I found this 7 page Oprah.com article to be particularly interesting.
Are You Secretly Sad?
Here’s the condensed version…..
- Chronic low-grade depression can feel so familiar you don’t even know you’ve got it. It’s rampant among women and underdiagnosed.
- Low-grade depression is more like a year of drizzly weather.
- At some point, they were happy; they had moments of joy. And then, as time went on, the happiness went away. Sometimes the loss began in childhood, and their well-being disappeared so gradually they hardly noticed.
- For others, sadness came on like a sudden fog after months of stress. After a while, negotiating daily life was like driving a car with a dirty windshield. It was tolerable. They coped.
- Most people afflicted with this kind of chronic malaise instinctively blame themselves: They would rather believe they can solve the problem, if they could just find the right job or the right man or lose weight (they don’t figure out how to deal with their emotions directly)
- Caught in that drizzly mental weather, she doesn’t seek shelter or buy an umbrella; she goes on slogging through puddles.
- People with low-grade depression fare worst of all. They think, “Hey, nobody said life is a party. If I’m still showing up at work, I must be okay.”
- The damage chronic low-grade depression inflicts can be even more devastating than a single episode of severe clinical depression. “Being 80 percent of yourself for two years is worse than being 20 percent of yourself for two months”…
- A major life crisis can turn out to be a blessing: It forces people to acknowledge that they have been existing in a gray zone of subhealth.
- Some people cope in couch-potato fashion: When having fun seems too much trouble, it’s easy to camp out every night in front of the television, raiding the refrigerator during commercials. Low-grade depression and poor eating habits frequently go hand in hand.
- People with low-grade depression quite often binge on high-carbohydrate foods—pasta, crackers, popcorn—in what some doctors see as an unconscious effort to self-medicate. Ferber frequently sees patients with low-grade depression who are significantly overweight—a fact that, for women living in a culture obsessed with thinness, quickly becomes a vicious cycle: Depression leads to overeating, to a dispiriting look in the mirror and, from there, to deeper depression.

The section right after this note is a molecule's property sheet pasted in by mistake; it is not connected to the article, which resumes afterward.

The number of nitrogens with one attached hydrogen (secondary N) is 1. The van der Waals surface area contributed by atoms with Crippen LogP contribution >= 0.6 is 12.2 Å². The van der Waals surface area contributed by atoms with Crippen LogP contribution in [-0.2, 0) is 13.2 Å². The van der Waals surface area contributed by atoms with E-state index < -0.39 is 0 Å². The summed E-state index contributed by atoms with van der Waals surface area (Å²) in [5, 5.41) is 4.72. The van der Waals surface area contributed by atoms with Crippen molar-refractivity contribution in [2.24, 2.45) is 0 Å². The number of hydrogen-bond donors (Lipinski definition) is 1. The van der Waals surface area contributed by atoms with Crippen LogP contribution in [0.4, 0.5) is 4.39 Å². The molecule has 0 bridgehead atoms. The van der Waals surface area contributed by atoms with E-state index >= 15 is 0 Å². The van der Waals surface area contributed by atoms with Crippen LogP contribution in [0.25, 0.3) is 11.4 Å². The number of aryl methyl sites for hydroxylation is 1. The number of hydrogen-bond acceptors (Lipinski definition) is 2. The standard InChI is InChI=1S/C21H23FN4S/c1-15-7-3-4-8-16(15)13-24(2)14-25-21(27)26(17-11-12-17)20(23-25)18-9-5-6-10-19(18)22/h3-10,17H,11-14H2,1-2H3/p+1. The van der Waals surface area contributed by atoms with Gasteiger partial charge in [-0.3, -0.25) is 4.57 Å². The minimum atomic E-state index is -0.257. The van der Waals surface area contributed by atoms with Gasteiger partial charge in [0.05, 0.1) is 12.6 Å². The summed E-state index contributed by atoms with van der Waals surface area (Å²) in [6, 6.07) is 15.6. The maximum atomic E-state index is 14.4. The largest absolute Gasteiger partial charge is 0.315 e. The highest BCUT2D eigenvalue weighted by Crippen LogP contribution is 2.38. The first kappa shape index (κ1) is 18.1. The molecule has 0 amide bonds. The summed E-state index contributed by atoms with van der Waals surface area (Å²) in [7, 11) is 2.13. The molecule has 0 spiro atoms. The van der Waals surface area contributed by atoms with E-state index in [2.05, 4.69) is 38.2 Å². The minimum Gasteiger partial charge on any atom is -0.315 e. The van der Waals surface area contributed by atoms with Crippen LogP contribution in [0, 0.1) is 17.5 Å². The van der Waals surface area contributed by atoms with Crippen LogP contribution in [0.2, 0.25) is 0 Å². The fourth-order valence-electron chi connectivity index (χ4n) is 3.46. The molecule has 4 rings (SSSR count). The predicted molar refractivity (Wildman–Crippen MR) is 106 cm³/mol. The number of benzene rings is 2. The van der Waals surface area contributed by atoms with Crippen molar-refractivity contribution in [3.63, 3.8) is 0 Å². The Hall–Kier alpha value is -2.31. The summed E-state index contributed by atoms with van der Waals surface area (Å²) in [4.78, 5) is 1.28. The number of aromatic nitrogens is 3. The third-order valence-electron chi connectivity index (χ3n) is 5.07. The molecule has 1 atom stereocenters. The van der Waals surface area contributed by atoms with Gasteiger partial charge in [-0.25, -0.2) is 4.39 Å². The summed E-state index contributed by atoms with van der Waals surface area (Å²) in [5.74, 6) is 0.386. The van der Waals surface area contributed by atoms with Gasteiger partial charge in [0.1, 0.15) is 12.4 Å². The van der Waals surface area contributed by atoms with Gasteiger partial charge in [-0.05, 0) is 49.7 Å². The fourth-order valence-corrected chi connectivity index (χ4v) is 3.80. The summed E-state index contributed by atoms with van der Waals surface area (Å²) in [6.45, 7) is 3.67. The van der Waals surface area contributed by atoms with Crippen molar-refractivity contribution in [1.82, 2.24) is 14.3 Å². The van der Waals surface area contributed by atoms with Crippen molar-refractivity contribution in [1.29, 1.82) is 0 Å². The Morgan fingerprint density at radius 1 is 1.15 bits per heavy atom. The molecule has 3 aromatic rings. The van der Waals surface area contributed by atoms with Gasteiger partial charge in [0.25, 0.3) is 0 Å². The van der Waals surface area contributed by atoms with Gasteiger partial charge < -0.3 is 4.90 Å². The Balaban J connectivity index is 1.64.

- Once diagnosed, low-grade depression can be a wake-up call to take a hard look at your life, Goodwin says. It can force a woman to acknowledge, say, that there’s deep discord in her marriage or that she needs to drastically revise her self-image.
- Danquah’s soul-searching altered some of her closest relationships. “I had to say to people in my life and my family, ‘I invite you into a healthy relationship, but this toxic relationship ends right now.’ “
- Without the prod of low-grade depression, Goodwin says, “people aren’t as likely to take on the job of figuring out what’s going on in their lives. That’s one of the problems of moving into medications too easily.”
Signs of low-grade depression
- You feel sad, dissatisfied or pessimistic most of the time, although you still have days when you feel normal.Your appetite changes.You’re tired most of the time.
- You have insomnia or you’re sleeping too much.
- You’re harder on yourself than you should be.
- You’re not working at your peak, and you’re having trouble concentrating.
- Simple decisions somehow take forever.You feel that every day is more or less a struggle.
4 stories of women who finally got help
If you are feel you may be experiencing low-grade depression, feel free to contact me to set up an appointment.